Cognitive Load Theory is essentially the brainpower people need to process information. There are three aspects to consider:
The first is intrinsic cognitive load, or the content itself, like the words in This sentence.
The next is extraneous cognitive load, or the unnecessary additions that distract from the central message and don't relate to what you're trying to convey. Like flashing text.
Finally, there’s Germane load. This refers to additions, that unlike extraneous cognitive load, help the message come across clearly to the user. Like making important words a different colour or making them bold. Lists and headings are great because users will skim read content to find what they need.
Cognitive Load Theory is a masterful advantage within a marketer's toolkit.
We always want to focus on showing information relevant to the user that requires the least amount of brain power needed for them to be able to then go on and make the next choice they need in their journey, to ultimately purchase.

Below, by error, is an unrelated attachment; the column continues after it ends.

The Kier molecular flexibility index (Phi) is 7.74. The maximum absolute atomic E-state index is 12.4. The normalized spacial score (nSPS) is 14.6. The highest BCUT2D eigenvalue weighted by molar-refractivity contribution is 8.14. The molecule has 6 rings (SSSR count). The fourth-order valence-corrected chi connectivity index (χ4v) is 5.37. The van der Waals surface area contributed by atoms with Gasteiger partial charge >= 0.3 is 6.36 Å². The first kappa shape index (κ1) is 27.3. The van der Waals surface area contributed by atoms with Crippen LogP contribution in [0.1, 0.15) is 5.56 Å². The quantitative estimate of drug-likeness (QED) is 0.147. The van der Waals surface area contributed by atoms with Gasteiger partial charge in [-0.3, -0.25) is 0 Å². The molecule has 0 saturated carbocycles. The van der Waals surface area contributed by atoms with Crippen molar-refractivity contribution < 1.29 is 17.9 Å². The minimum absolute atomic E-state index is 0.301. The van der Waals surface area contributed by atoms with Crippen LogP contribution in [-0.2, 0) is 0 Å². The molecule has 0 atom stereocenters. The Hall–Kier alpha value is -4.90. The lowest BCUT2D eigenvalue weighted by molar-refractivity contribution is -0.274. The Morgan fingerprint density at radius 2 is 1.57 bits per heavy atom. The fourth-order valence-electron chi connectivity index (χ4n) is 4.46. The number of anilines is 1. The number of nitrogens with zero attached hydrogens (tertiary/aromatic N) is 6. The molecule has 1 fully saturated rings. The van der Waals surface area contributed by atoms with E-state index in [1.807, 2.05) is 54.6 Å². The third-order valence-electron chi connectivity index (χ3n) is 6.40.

The use of filters and categories, search functions, save info, and sort functions all help in this instance.
Example of visual hierarchy to support cognitive load
In an e-commerce store consider the visual hierarchy - you’d normally have a hero image, with a group of similar product images, followed by the main points perhaps in bullet points of the product, then a description, further down you’d expect reviews and then similar products you might like. Pricing information invites you add to the Cart, and the shipping information is very visible ensuring the user knows the information needed to make take their next step.
Grouping content and structure
For most websites content is grouped in stacks, often differentiated by colour and images/video. You’ll have a larger heading, followed by a sub header, perhaps a short piece of content then the imagery and call to action to draw the user to the next part of their journey.
This structure helps our brain to figure out what information is related to what and what to do next.
This example uses colour to break up stacks – you can see the search function at the top and call to actions within each stack.
To learn more about website design and layout using the eight principles proposed by Information Architect Designer Dan Brown in 2010 click here.